To validate the performance and stability of the system, we first measured the light scattering properties of polystyrene spheres and compared the results with the theoretical prediction obtained by Mie theory. The polystyrene spheres (10µm in diameter) suspension was diluted with water and deposited on a glass microscope slide and covered with a slide cover. Three images, one in-focus and two out-of-focus, were taken for the monolayer of polystyrene sphere suspension. The out-of-focus images were taken on planes with 1µm distance below and above the in-focus plane. The quantitative phase map of the polystyrene sphere suspension was retrieved by the TI-DIC algorithm. The scattering properties for each individual sphere were analyzed by applying the scattering-phase theorem to the region in the phase map being occupied by the sphere. Original image, the retrieved phase map, and the scattering properties of the sphere were shown in Fig. 1. The scattering coefficient, the reduced scattering coefficient and the anisotropy factor obtained were μS = 0.208 µm−1, μS' = 0.0182µm−1, and g = 0.913, respectively. The results were in good agreement with theoretical prediction (μS = 0.230 µm−1, μS' = 0.0210µm−1, and g = 0.909) computed with a Mie code.

 figure: Fig. 1

Fig. 1 Imaging 10µm polystyrene spheres. (a) The original image obtained on the focus plane; (b) the retrieved 2-D phase map; (c) the reduced scattering coefficient μS' (µm−1); (d) the anisotropy factor g.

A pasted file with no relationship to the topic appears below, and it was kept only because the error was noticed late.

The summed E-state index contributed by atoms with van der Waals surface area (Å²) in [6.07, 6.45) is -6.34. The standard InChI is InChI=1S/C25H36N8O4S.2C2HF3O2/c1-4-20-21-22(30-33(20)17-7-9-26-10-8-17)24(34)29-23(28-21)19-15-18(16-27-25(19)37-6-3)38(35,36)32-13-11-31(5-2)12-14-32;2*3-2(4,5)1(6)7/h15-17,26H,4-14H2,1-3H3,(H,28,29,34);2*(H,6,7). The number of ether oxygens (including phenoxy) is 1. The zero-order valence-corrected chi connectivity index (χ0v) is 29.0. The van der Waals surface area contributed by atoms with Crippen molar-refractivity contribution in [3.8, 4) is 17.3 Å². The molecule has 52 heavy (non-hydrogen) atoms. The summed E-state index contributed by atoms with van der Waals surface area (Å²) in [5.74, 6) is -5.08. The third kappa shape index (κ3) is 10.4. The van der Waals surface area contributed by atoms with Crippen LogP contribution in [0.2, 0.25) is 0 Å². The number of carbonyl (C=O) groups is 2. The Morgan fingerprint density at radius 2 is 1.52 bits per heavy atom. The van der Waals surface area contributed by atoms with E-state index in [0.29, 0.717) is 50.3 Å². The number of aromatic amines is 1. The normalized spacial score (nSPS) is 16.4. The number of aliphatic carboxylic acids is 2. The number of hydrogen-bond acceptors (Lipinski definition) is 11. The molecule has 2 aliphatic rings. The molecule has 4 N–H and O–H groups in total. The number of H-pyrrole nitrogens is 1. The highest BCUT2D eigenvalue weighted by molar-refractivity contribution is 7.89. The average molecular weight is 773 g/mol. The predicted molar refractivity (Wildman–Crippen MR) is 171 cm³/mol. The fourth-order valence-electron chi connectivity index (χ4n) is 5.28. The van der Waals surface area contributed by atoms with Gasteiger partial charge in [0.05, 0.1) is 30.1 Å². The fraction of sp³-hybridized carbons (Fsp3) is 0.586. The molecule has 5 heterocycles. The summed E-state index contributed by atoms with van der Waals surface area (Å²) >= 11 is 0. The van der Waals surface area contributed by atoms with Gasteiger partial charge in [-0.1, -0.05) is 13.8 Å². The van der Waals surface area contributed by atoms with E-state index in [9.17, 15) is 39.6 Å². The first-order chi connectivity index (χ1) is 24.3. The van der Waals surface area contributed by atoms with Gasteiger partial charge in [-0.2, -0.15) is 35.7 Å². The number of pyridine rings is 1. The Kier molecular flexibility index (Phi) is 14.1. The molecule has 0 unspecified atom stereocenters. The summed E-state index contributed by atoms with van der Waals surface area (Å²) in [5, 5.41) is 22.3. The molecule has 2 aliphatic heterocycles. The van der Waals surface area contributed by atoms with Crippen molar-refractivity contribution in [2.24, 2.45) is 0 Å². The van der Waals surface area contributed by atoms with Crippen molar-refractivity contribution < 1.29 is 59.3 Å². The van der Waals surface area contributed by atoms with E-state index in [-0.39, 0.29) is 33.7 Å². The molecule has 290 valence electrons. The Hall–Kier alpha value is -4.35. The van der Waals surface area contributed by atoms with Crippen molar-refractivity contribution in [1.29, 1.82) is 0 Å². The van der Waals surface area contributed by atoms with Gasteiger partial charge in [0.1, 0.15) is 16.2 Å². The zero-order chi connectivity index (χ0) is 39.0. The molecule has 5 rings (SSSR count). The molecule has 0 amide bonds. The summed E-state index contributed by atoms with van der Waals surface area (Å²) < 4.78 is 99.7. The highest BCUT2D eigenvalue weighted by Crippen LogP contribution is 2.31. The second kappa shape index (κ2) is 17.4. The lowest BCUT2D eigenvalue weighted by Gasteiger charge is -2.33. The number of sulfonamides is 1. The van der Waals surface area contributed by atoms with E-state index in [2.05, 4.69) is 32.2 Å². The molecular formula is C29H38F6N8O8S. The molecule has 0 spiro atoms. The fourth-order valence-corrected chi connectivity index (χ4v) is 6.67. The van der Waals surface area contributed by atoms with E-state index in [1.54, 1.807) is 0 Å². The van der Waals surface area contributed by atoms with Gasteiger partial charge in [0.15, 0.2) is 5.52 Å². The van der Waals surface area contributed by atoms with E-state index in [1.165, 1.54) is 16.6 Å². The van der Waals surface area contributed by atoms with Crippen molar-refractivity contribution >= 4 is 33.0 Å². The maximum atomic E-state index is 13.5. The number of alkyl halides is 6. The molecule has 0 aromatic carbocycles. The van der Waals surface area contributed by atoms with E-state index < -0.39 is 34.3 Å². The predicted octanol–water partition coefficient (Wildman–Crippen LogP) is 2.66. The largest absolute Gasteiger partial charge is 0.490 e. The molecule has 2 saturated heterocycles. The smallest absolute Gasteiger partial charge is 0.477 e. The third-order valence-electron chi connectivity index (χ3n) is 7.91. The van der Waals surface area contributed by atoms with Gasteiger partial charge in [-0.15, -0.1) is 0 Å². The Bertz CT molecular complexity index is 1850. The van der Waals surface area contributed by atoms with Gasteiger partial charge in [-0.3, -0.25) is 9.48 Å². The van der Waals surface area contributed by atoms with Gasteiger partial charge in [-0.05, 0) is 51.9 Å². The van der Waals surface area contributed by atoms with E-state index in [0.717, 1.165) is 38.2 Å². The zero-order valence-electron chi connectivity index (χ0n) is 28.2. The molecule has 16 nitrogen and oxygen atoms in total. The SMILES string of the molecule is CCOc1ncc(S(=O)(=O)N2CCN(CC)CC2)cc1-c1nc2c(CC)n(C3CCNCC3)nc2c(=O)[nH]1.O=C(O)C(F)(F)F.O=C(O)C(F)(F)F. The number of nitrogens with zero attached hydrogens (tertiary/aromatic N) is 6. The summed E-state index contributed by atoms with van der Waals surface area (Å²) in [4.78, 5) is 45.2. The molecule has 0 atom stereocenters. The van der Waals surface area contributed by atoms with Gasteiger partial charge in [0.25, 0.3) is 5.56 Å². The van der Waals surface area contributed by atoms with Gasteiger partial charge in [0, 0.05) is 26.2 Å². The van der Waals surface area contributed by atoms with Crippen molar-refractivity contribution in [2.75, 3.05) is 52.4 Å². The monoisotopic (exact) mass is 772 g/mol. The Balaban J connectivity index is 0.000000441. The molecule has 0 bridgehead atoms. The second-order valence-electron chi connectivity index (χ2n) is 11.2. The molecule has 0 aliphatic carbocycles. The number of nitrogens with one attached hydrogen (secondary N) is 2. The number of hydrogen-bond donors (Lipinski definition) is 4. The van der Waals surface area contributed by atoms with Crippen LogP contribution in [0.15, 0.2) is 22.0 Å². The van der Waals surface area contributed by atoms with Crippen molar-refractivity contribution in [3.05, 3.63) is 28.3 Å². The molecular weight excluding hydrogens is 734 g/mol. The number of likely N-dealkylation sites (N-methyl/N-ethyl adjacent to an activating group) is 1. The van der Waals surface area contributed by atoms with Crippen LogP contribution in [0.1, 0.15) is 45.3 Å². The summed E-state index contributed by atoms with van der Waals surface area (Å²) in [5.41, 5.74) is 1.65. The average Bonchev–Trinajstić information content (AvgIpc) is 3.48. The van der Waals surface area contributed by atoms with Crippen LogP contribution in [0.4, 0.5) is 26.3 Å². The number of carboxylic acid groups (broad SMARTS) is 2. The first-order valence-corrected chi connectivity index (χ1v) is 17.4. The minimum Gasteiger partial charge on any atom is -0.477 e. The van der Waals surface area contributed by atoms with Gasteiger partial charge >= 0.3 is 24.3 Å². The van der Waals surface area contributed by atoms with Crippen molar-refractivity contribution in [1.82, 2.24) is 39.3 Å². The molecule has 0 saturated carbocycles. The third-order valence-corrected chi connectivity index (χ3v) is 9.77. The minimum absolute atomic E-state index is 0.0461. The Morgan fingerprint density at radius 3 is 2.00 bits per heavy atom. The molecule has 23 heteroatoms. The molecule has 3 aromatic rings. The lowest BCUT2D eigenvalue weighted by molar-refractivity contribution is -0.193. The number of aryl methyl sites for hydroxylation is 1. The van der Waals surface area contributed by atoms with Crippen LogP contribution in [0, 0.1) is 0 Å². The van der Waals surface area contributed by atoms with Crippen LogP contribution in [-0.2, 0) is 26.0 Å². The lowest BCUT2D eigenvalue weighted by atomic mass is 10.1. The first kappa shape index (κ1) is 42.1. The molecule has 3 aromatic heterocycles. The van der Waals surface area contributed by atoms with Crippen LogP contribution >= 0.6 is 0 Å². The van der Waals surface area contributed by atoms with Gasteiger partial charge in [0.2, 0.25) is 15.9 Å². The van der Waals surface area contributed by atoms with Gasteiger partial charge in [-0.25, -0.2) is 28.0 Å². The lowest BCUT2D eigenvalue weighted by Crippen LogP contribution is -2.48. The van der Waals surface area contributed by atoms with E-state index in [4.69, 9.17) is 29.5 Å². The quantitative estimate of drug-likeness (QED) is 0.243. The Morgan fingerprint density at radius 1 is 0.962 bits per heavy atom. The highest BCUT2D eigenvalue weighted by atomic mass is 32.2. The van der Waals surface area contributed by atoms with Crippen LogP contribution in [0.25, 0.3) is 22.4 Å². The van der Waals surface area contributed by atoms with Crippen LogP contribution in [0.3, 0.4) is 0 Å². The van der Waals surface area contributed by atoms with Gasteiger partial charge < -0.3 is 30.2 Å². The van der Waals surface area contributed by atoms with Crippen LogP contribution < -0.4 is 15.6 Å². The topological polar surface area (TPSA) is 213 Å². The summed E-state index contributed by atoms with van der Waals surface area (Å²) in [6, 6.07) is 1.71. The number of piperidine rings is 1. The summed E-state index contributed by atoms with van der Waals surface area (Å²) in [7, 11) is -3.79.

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2.3 Machine training and prediction

2.3.1 Data pre-processing

The data set contained 77 normal lung cases and 129 squamous cell lung cancer cases. A three-channel data cube of the optical scattering properties (size: 1722×1722×3) was obtained by stacking the 2-D map of μS, μS' and g for each case.

Before training, the data set of 206 images (129 cancer cases and 77 normal cases) needs to be expanded. All images were divided into 9 sub-images (size: 574×574×3) whose dimension corresponds to about 16 lung cells, enlarging the image number from 206 to 1854. Sub-images at this scale have sufficient information for pathological diagnosis. The 1854 downsized images were then randomly split into 3 parts: 928 images as the train data set, 463 images as the validation data set, and 463 images as the test data set. The training data set included 581 images of cancer cases and 347 images of normal cases, and the proportion of the two cases in the validation data set and test data set was the same as the training data set. Among them, the train data set was used to train classifier; the validation data set was used to adjust the hyperparameters during the training process, and the test data set was used to test the classifier independently. The same procedure was also applied to through-focus DIC images.